February 21, 2008


Father, son elected city constables

Common Council makes appointment after 5-way tie in election


Bob Ellis/staff photographer    
Cortland Mayor Tom Gallagher, left, swears in Mark, center, and Russ Teeter as city constables Thursday morning in City Hall. Mark Teeter is a longtime constable and will be joined by his father, a former county legislator who was elected by a write-in vote. 

Staff Reporter

When Mark Teeter was asked to fill the position of city constable in 1989, one question came to mind: What is a constable?
A constable is an unpaid officer who is appointed or elected to assist in serving legal documents, such as warrants, divorce papers, eviction notices and code enforcement violations. Although the city constable positions are unpaid, a fee which could run from $15 to $25 is charged to the person who hires the constable to serve the papers.
Teeter has been a city constable for 17 years and was recently re-elected into the position through write-in votes. So was his father, Russ Teeter, a former county legislator for 30 years.
“This is something the police would have to do, and it frees them up at no additional cost to the taxpayers,” Russ Teeter said.
Under the city charter, the city has two elected constables who are hired by residents, lawyers and even city departments, to serve papers on someone.
Russ Teeter became a city constable after the City Common Council appointed him at the end of Tuesday night’s meeting.
“I knew (Mark) was elected but I didn’t know someone wrote my name in,” Russ Teeter said.
Russ Teeter, who lives on Mildred Avenue, was in a five-way tie for the second constable position, each of the five individuals having received two votes apiece.
The other four who received votes were Shannon Terwilliger, Ron Walsh, Richard Bushnell and Edward Heiligman.
At Tuesday’s Common Council meeting, Mayor Tom Gallagher said Russ Teeter was the only one who called and showed an interest in the position.
After a brief discussion, Teeter was appointed 6-2, with Aldermen Clay Benedict (D-2nd Ward) and Susan Feiszli (D-6th Ward) voting against the appointment.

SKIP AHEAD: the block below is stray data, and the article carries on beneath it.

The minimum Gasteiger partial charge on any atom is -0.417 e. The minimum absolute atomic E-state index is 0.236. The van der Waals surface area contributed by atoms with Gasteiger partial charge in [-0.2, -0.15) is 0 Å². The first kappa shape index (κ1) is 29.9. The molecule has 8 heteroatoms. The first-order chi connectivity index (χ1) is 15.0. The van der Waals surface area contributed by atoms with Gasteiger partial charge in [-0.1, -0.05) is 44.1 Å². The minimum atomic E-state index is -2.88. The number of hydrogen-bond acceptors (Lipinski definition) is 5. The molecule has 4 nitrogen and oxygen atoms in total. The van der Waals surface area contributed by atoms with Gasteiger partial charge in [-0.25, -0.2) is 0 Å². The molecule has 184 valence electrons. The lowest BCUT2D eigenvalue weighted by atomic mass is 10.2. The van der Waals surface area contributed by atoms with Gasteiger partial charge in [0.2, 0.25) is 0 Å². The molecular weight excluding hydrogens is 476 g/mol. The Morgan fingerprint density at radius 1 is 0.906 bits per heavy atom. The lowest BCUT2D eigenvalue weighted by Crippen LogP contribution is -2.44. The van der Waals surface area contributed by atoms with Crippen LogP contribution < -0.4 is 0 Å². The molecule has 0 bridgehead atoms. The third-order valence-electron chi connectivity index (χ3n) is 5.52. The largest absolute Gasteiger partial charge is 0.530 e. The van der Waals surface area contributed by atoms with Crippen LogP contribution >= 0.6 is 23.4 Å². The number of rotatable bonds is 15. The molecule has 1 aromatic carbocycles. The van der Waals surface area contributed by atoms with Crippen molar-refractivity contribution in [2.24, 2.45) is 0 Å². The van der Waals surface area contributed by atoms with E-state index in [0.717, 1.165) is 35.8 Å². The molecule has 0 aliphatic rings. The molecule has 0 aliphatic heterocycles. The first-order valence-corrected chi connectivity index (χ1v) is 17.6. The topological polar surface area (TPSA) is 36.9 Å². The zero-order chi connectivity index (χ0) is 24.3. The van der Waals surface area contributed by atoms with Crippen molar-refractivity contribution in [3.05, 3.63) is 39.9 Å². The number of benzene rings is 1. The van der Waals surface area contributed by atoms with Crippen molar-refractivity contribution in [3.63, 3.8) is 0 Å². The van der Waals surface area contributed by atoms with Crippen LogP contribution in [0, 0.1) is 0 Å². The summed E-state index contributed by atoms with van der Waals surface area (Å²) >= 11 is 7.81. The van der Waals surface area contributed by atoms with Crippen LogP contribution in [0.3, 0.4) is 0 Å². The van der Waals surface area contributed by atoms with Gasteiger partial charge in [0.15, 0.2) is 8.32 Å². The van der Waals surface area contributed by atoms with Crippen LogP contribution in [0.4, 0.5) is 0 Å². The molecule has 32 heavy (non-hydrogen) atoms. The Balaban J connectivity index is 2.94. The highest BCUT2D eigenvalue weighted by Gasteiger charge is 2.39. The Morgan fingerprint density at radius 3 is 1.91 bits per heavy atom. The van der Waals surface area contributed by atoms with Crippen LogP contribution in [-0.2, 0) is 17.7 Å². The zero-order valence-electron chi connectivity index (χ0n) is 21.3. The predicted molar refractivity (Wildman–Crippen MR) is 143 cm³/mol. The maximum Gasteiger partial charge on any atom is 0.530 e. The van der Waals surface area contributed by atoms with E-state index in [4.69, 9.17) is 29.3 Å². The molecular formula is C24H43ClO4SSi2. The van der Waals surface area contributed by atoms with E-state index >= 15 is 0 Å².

Gallagher said this is the first time he is aware of two family members serving as constables at the same time.
“It really says a lot about Russ wanting to do it, in that this is something that he and his son can share this position with pride,” he said.
Mark Teeter, who works for the state Department of Transporation, said this is the first year he was not petitioned to run for the position; however, he acquired the highest number of votes during the general election in November.
“The petitions weren’t distributed by the Democratic chair, so the only way he could get re-elected was through write-ins,” Russ Teeter said.
In a letter to City Clerk John Reagan dated Jan. 14, Democratic Election Commissioner Bill Wood and Republican Election Commissioner Bob Howe, state that “no one submitted any nominating or designating petitions for candidates to run for the two (constable) offices up for election.”
Mark Teeter said in the past, his father would go to Democratic headquarters and pick up a stack of petitions to go around door to door with, but this year, his petition wasn’t in the stack.
Mark Teeter, who lives on Harmon Avenue, said he serves at least 50 papers each year.
“People don’t really use the constable that much,” he said. “But it’s about helping people and helping out in the community. I figured it was the least I could do.”
“It’s a privilege to be constable for the City of Cortland,” Russ Teeter added. “It’s like working for a church or school.”
Mark Teeter said his strangest experience as a constable was when he had to serve papers to a local business owner on Main Street for a code enforcement violation of not having a sprinkler system.